Eurasianism 2005 and 2014

Courtesy of my friend Chris, I found this old blog post of mine dating back to 2005. In it I discuss Eurasianism, an ill-defined school of thought in post-Soviet Russian social science. Amid events in the Ukraine it feels strangely up-to-date today. I repost in full after the jump.zhenkov

Zenkov Cathedral – Almaty/Kazakhstan (2005)

Posted on my former personal blog on 9 October 2005

Laurence has a great post covering Dr. Aleksandr Gelyevitch Dugin’s appearance in Washington recently. Dr. Dugin founded the International Eurasian Movement and came to speak at SAIS / Johns Hopkins last Wednesday.

Reading Laurence’s summary of last Wednesday’s seminar, I extract the following key information:

  • Russian indentity is neither European nor Asian, it is Eurasian, a fusion of the former two
  • Russia must – as a ‘land power’ – counter-balance the West (Dugin refined ‘West’ as being American, contrary to previous Eurasianists)
  • Russia has a great mission, including the spread of communal and spiritual values, contrary to Western free-market and democracy values
  • A third way of economic development is possible, i.e. a fusion of free-market and Marxist schools of thought.

When I was in Tblisi in September, a friend of mine from Moscow, Misha, first explained to me what Eurasianism actually means, and that Dr. Dugin is by no means the only authority on the subject.

Misha, who did his PhD in history at Moscow State University, said that everyone in Russia only having a remote interest in history knows about this theoretical concept. It is very popular right now, however, the main proponents are often dubious characters that are sometimes difficult to separate from far-right ideologues and national bolsheviks.

He basically reiterated similar points stated in this, quite outdated, Eurasianet article:‘RUSSIA’S FOREIGN POLICY AND EURASIANISM’ by Dmitry Shlapentokh. Misha, however, thought that Eurasianism is not as a strong force in Russian foreign policy as many others claim.

What I take to be the most important points in Shlapentokh’s article:

  • Eurasianism today remains ill-defined, it is not a straightforward school of thought in the sense of the word. Shlapentokh uses the word ‘hodge-podge’
  • The widely agreed on ingredients of Eurasianism are: Benevolent imperialism, orthodox messianic qualities and a ‘Third Way’ of economic development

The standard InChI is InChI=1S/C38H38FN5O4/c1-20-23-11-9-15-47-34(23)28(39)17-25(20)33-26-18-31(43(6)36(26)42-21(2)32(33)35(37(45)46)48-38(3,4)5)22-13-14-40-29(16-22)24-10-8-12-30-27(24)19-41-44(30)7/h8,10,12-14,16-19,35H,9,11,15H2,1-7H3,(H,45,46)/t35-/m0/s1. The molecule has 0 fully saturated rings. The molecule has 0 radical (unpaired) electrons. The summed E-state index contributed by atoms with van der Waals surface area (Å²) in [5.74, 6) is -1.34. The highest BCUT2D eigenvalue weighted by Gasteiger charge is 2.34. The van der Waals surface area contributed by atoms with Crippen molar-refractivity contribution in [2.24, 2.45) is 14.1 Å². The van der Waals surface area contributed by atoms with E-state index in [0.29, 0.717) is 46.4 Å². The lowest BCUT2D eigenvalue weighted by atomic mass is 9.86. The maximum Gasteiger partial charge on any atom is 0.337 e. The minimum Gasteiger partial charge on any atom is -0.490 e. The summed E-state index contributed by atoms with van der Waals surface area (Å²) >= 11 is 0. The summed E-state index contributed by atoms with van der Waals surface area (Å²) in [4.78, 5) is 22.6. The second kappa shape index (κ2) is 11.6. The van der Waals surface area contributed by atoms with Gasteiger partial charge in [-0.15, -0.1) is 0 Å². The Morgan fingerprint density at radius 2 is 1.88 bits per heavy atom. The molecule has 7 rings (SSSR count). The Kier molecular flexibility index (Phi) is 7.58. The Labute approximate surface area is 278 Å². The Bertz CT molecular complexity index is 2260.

• According to Eurasianists, Russia should control the Eurasian landmass, including Central Asia and the Caucasus

The ‘clash of civilisations’ theme is hence not inherent in the very core body of the theory. It is only added by modern-day Eurasianists like Dr. Dugin.

It becomes thus interesting to see in how far the Russian government, most importantly, President Putin embraces the concept or not. Here, we can track a changing attitude over the past couple of years.

In 2000, Putin just got to power, the President contributed an article to Euraziistvo: Teoriia, Praktika (Eurasianism: Theory and Practice), where he proclaimed that Russia should turn its policy focus to the Asia-Pacific region.

Obviously, 9/11 changed all this again, with Putin closely-allying himself with the US-led War on Terror. Dubbed as appeasement by some (including endlessly-ridiculous John Laughland), Russian foreign policy indeed turned westwards.

However, as we know, the year 2005 marks a decisive shift, and events in Uzbekistan and a dramatically-changing rhetorics in Moscow leave people puzzled whether Eurasianism is again in an upswing or not.

Some people take Putin’s speech in Kazan as a hint, where he praised Lev Gumilev, the founder of modern Eurasianism.

To me it seems quite clear that modern Russia borrows some elements of Eurasianism to formulate her foreign policy. This does not mean, however, that people like Dr. Dugin become top-rank policy advisors.

There are sentences like these that in my opinion dismantle Dugin as being a man totally detached from reality – someone who flees into a black-and-white world that looks strikingly similar to a board of chess: